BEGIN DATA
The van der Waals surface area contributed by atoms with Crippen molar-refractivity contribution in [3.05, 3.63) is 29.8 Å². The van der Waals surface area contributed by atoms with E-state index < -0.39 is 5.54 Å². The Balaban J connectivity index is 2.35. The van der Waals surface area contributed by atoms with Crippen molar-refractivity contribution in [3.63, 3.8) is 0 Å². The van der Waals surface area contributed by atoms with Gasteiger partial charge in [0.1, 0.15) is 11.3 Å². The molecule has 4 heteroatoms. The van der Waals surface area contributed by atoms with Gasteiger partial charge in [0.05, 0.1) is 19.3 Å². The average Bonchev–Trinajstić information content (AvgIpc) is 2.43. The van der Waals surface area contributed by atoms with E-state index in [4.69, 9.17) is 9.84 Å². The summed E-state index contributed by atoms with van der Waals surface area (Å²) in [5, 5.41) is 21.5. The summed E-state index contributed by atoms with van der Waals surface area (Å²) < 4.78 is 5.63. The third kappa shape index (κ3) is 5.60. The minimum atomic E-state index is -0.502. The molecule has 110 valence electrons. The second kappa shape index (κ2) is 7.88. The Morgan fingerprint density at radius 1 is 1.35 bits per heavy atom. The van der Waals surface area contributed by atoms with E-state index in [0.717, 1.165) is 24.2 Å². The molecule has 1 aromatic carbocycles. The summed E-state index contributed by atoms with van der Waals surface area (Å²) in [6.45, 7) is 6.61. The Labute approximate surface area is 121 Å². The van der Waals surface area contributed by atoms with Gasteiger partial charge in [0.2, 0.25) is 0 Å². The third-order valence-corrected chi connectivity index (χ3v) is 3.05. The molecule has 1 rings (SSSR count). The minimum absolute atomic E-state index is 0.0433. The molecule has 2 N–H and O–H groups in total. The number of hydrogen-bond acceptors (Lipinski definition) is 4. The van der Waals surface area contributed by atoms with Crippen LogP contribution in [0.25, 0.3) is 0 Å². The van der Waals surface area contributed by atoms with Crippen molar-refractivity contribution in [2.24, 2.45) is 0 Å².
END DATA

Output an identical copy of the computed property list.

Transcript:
The van der Waals surface area contributed by atoms with Crippen molar-refractivity contribution in [3.05, 3.63) is 29.8 Å². The van der Waals surface area contributed by atoms with E-state index < -0.39 is 5.54 Å². The Balaban J connectivity index is 2.35. The van der Waals surface area contributed by atoms with Crippen molar-refractivity contribution in [3.63, 3.8) is 0 Å². The van der Waals surface area contributed by atoms with Gasteiger partial charge in [0.1, 0.15) is 11.3 Å². The molecule has 4 heteroatoms. The van der Waals surface area contributed by atoms with Gasteiger partial charge in [0.05, 0.1) is 19.3 Å². The average Bonchev–Trinajstić information content (AvgIpc) is 2.43. The van der Waals surface area contributed by atoms with E-state index in [4.69, 9.17) is 9.84 Å². The summed E-state index contributed by atoms with van der Waals surface area (Å²) in [5, 5.41) is 21.5. The summed E-state index contributed by atoms with van der Waals surface area (Å²) < 4.78 is 5.63. The third kappa shape index (κ3) is 5.60. The minimum atomic E-state index is -0.502. The molecule has 110 valence electrons. The second kappa shape index (κ2) is 7.88. The Morgan fingerprint density at radius 1 is 1.35 bits per heavy atom. The van der Waals surface area contributed by atoms with E-state index in [0.717, 1.165) is 24.2 Å². The molecule has 1 aromatic carbocycles. The summed E-state index contributed by atoms with van der Waals surface area (Å²) in [6.45, 7) is 6.61. The Labute approximate surface area is 121 Å². The van der Waals surface area contributed by atoms with Gasteiger partial charge in [0.2, 0.25) is 0 Å². The third-order valence-corrected chi connectivity index (χ3v) is 3.05. The molecule has 1 rings (SSSR count). The minimum absolute atomic E-state index is 0.0433. The molecule has 2 N–H and O–H groups in total. The number of hydrogen-bond acceptors (Lipinski definition) is 4. The van der Waals surface area contributed by atoms with Crippen LogP contribution in [0.25, 0.3) is 0 Å². The van der Waals surface area contributed by atoms with Crippen molar-refractivity contribution in [2.24, 2.45) is 0 Å².